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Raised Garden for the Spinal Injuries and Rehabilitation Units

Raised Garden for the Spinal Injuries and Rehabilitation Units

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Published by prussin
PROPOSAL FOR A RAISED GARDEN FOR THE SPINAL INJURIES AND REHABILITATION UNITS
An Initiative supported by Diversity Health, POWH

Project Background The outdoor area attached to the Spinal Injuries Rehabilitation Unit was assessed in 2004 for its capacity to house a potted garden. The outcome of this assessment flagged the area as satisfactory for raised (potted) gardening and it was agreed that it is a space in desperate need for improvement to facilitate recreation and relaxation for its users.
PROPOSAL FOR A RAISED GARDEN FOR THE SPINAL INJURIES AND REHABILITATION UNITS
An Initiative supported by Diversity Health, POWH

Project Background The outdoor area attached to the Spinal Injuries Rehabilitation Unit was assessed in 2004 for its capacity to house a potted garden. The outcome of this assessment flagged the area as satisfactory for raised (potted) gardening and it was agreed that it is a space in desperate need for improvement to facilitate recreation and relaxation for its users.

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Published by: prussin on Sep 10, 2011
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05/25/2012

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PROPOSAL FOR A RAISED GARDEN FOR THE SPINAL INJURIES ANDREHABILITATION UNITS
An Initiative supported by Diversity Health, POWH
Project Background
The outdoor area attached to the Spinal Injuries Rehabilitation Unit was assessed in2004 for its capacity to house a potted garden. The outcome of this assessmentflagged the area as satisfactory for raised (potted) gardening and it was agreed that itis a space in desperate need for improvement to facilitate recreation and relaxation for its users. Currently the area offers some small potted trees and an expanse of concrete.The site is used daily by Spinal and General Rehabilitation patients and their familiesas a communal meeting place beyond the hospital walls, and offers a fresh air reprievefor those people enduring a prolonged hospital length of stay due to a generally highlevel of disability. The two units comprise over 40 inpatient rehabilitation beds.Gardening offers an age appropriate activity to all who attend from the respectiveunits.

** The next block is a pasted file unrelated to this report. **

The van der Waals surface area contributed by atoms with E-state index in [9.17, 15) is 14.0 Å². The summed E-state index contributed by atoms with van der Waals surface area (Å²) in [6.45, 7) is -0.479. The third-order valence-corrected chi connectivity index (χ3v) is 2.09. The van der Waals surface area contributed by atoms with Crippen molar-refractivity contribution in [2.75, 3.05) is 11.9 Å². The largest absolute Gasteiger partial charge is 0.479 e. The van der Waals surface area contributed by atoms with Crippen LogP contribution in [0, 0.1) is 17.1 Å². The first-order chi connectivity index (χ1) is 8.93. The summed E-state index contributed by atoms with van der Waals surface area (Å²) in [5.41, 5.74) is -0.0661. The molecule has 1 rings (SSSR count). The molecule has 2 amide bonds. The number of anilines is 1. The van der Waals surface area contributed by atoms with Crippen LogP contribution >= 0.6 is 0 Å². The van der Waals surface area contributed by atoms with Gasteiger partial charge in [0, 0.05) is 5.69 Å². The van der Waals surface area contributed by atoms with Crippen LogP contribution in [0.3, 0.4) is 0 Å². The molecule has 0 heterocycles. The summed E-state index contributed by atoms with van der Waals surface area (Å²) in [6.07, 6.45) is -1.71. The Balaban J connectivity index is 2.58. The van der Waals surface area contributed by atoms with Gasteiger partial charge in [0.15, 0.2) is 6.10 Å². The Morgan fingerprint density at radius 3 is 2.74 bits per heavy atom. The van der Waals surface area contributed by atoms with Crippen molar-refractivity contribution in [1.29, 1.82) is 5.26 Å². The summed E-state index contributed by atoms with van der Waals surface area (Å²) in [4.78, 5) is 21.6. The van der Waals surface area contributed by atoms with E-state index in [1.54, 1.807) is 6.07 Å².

Rationale for the raised garden project
An extensive raised garden bed with wheelchair access for wheelchair dependentrehabilitation inpatients would improve the environment and assist with therapyin the two rehabilitation units attached to it. It is proposed that appropriatewheelchair accessible benches would be provided along with adaptive gardeningtools. It is envisioned that a range of plants will be grown including annuals,vegetables, herbs and fruit trees. In addition to work benches, a wheelchair accessible greenhouse is necessary to offer protection to some varieties of plants(fruit trees and vegetables) and can double as a secure storage area for tools.Provision of shade by a trellis or similar would also be a useful feature.Gardening offers patients a meaningful and worthy activity to engage with and/or can be structured by an occupational therapist to specifically target functional goals.These functional outcomes can relate specifically to upper limb function, balance, finemotor dexterity and education pertaining to joint protection and energy conservation.In addition produce from the garden could be used in cooking sessions as part of theoccupation and nutrition intervention programs.Patients undergoing rehabilitation for spinal cord injury, neurological event eg strokeor from amputation are engaged in an intensive and demanding program, wherelearning new and difficult skills to negotiate one’s future is paramount. This is oftendone in a context of isolation, as during this phase patients cannot access their homesor the wider community including public gardens, beaches and national parks.Providing an accessible natural garden setting at the ward is a sustainable andinvaluable asset to the rehabilitation program.
 
Proposal for a Raised Garden for the Spinal Injuries and Rehabilitation Units
An Initiative supported by Diversity Health, POWH, December 2005
The impetus for developing this project arose from participation by the project co-ordinator in the Diversity Health Leadership Project at POWH. The LeadershipProject supported a group of hospital staff to build their knowledge and skills inDiversity Health and take a leadership role in this area through training and ongoingsupport from the Diversity Health Coordinators. Part of the project involveddeveloping and implementing a diversity health project. The development of acommunity garden lent itself well to the aims, objectives and processes that were promoted in the leadership course. This project is supported by Diversity Health,POWH.
Project Aims and Objectives
The project aims to create a garden for rehabilitation patients, their families and staff on the verandah adjacent to the Rehabilitation Wards at POWH. The project aims toachieve the following objectives: